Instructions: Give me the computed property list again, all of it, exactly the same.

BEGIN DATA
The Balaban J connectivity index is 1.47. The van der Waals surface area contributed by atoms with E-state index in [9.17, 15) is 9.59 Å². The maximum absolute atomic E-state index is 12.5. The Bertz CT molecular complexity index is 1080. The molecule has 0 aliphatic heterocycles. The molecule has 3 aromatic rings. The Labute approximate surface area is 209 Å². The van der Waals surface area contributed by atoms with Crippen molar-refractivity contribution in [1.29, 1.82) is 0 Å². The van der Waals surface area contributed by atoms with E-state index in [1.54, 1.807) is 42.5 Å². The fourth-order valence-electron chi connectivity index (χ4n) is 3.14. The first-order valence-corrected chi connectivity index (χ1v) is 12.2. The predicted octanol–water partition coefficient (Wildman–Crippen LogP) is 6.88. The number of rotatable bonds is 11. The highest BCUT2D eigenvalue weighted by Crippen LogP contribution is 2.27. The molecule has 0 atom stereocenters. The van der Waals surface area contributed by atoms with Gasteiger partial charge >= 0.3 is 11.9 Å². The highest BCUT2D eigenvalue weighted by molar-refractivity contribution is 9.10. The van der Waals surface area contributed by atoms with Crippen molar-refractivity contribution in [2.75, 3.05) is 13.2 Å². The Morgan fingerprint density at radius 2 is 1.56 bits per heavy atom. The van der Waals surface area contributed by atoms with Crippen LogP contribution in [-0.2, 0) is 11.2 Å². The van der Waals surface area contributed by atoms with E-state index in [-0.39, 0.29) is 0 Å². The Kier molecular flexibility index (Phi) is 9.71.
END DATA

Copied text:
The Balaban J connectivity index is 1.47. The van der Waals surface area contributed by atoms with E-state index in [9.17, 15) is 9.59 Å². The maximum absolute atomic E-state index is 12.5. The Bertz CT molecular complexity index is 1080. The molecule has 0 aliphatic heterocycles. The molecule has 3 aromatic rings. The Labute approximate surface area is 209 Å². The van der Waals surface area contributed by atoms with Crippen molar-refractivity contribution in [1.29, 1.82) is 0 Å². The van der Waals surface area contributed by atoms with E-state index in [1.54, 1.807) is 42.5 Å². The fourth-order valence-electron chi connectivity index (χ4n) is 3.14. The first-order valence-corrected chi connectivity index (χ1v) is 12.2. The predicted octanol–water partition coefficient (Wildman–Crippen LogP) is 6.88. The number of rotatable bonds is 11. The highest BCUT2D eigenvalue weighted by Crippen LogP contribution is 2.27. The molecule has 0 atom stereocenters. The van der Waals surface area contributed by atoms with Gasteiger partial charge >= 0.3 is 11.9 Å². The highest BCUT2D eigenvalue weighted by molar-refractivity contribution is 9.10. The van der Waals surface area contributed by atoms with Crippen molar-refractivity contribution in [2.75, 3.05) is 13.2 Å². The Morgan fingerprint density at radius 2 is 1.56 bits per heavy atom. The van der Waals surface area contributed by atoms with Crippen LogP contribution in [-0.2, 0) is 11.2 Å². The van der Waals surface area contributed by atoms with E-state index in [-0.39, 0.29) is 0 Å². The Kier molecular flexibility index (Phi) is 9.71.